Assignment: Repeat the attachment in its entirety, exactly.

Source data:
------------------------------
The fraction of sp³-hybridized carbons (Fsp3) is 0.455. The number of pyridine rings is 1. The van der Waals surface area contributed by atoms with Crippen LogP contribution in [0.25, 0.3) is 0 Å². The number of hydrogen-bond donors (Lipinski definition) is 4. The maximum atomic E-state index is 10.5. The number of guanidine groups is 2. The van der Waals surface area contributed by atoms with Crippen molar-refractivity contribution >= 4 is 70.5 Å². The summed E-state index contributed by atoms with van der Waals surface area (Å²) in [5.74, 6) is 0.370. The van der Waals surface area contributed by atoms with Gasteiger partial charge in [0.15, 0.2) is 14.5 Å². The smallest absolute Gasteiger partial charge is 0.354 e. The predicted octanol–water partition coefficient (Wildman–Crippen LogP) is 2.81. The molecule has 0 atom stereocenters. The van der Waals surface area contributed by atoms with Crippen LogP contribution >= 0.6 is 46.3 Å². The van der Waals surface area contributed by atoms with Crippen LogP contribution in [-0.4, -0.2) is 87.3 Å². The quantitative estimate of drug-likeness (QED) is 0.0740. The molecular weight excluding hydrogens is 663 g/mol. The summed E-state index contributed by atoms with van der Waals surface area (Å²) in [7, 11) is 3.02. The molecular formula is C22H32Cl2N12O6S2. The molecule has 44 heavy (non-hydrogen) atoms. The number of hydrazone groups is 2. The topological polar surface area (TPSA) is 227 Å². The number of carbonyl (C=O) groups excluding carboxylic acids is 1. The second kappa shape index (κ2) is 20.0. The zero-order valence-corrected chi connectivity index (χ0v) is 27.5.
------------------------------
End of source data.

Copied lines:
The fraction of sp³-hybridized carbons (Fsp3) is 0.455. The number of pyridine rings is 1. The van der Waals surface area contributed by atoms with Crippen LogP contribution in [0.25, 0.3) is 0 Å². The number of hydrogen-bond donors (Lipinski definition) is 4. The maximum atomic E-state index is 10.5. The number of guanidine groups is 2. The van der Waals surface area contributed by atoms with Crippen molar-refractivity contribution >= 4 is 70.5 Å². The summed E-state index contributed by atoms with van der Waals surface area (Å²) in [5.74, 6) is 0.370. The van der Waals surface area contributed by atoms with Gasteiger partial charge in [0.15, 0.2) is 14.5 Å². The smallest absolute Gasteiger partial charge is 0.354 e. The predicted octanol–water partition coefficient (Wildman–Crippen LogP) is 2.81. The molecule has 0 atom stereocenters. The van der Waals surface area contributed by atoms with Crippen LogP contribution >= 0.6 is 46.3 Å². The van der Waals surface area contributed by atoms with Crippen LogP contribution in [-0.4, -0.2) is 87.3 Å². The quantitative estimate of drug-likeness (QED) is 0.0740. The molecular weight excluding hydrogens is 663 g/mol. The summed E-state index contributed by atoms with van der Waals surface area (Å²) in [7, 11) is 3.02. The molecular formula is C22H32Cl2N12O6S2. The molecule has 44 heavy (non-hydrogen) atoms. The number of hydrazone groups is 2. The topological polar surface area (TPSA) is 227 Å². The number of carbonyl (C=O) groups excluding carboxylic acids is 1. The second kappa shape index (κ2) is 20.0. The zero-order valence-corrected chi connectivity index (χ0v) is 27.5.